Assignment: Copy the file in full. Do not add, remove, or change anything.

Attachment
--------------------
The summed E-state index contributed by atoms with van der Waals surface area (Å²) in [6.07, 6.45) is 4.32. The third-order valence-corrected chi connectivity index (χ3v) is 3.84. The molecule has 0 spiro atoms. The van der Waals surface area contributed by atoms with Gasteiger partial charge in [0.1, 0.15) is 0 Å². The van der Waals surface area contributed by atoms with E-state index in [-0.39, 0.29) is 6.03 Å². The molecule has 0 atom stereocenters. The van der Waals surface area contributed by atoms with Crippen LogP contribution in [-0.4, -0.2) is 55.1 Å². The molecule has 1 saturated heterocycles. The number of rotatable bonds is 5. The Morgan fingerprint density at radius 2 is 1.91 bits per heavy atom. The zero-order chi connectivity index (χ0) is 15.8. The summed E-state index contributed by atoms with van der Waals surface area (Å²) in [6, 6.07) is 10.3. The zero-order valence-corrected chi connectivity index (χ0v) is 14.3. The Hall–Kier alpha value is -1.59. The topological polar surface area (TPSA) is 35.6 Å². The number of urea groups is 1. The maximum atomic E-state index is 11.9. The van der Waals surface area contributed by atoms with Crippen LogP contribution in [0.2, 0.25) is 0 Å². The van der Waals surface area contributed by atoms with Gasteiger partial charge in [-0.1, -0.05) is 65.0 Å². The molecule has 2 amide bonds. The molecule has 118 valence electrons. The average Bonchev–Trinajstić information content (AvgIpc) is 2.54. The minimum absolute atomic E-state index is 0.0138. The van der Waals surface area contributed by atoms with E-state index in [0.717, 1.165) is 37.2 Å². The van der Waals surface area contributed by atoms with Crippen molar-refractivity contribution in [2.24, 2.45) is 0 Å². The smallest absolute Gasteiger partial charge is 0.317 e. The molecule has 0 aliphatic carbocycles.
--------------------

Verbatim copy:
The summed E-state index contributed by atoms with van der Waals surface area (Å²) in [6.07, 6.45) is 4.32. The third-order valence-corrected chi connectivity index (χ3v) is 3.84. The molecule has 0 spiro atoms. The van der Waals surface area contributed by atoms with Gasteiger partial charge in [0.1, 0.15) is 0 Å². The van der Waals surface area contributed by atoms with E-state index in [-0.39, 0.29) is 6.03 Å². The molecule has 0 atom stereocenters. The van der Waals surface area contributed by atoms with Crippen LogP contribution in [-0.4, -0.2) is 55.1 Å². The molecule has 1 saturated heterocycles. The number of rotatable bonds is 5. The Morgan fingerprint density at radius 2 is 1.91 bits per heavy atom. The zero-order chi connectivity index (χ0) is 15.8. The summed E-state index contributed by atoms with van der Waals surface area (Å²) in [6, 6.07) is 10.3. The zero-order valence-corrected chi connectivity index (χ0v) is 14.3. The Hall–Kier alpha value is -1.59. The topological polar surface area (TPSA) is 35.6 Å². The number of urea groups is 1. The maximum atomic E-state index is 11.9. The van der Waals surface area contributed by atoms with Crippen LogP contribution in [0.2, 0.25) is 0 Å². The van der Waals surface area contributed by atoms with Gasteiger partial charge in [-0.1, -0.05) is 65.0 Å². The molecule has 2 amide bonds. The molecule has 118 valence electrons. The average Bonchev–Trinajstić information content (AvgIpc) is 2.54. The minimum absolute atomic E-state index is 0.0138. The van der Waals surface area contributed by atoms with E-state index in [0.717, 1.165) is 37.2 Å². The van der Waals surface area contributed by atoms with Crippen molar-refractivity contribution in [2.24, 2.45) is 0 Å². The smallest absolute Gasteiger partial charge is 0.317 e. The molecule has 0 aliphatic carbocycles.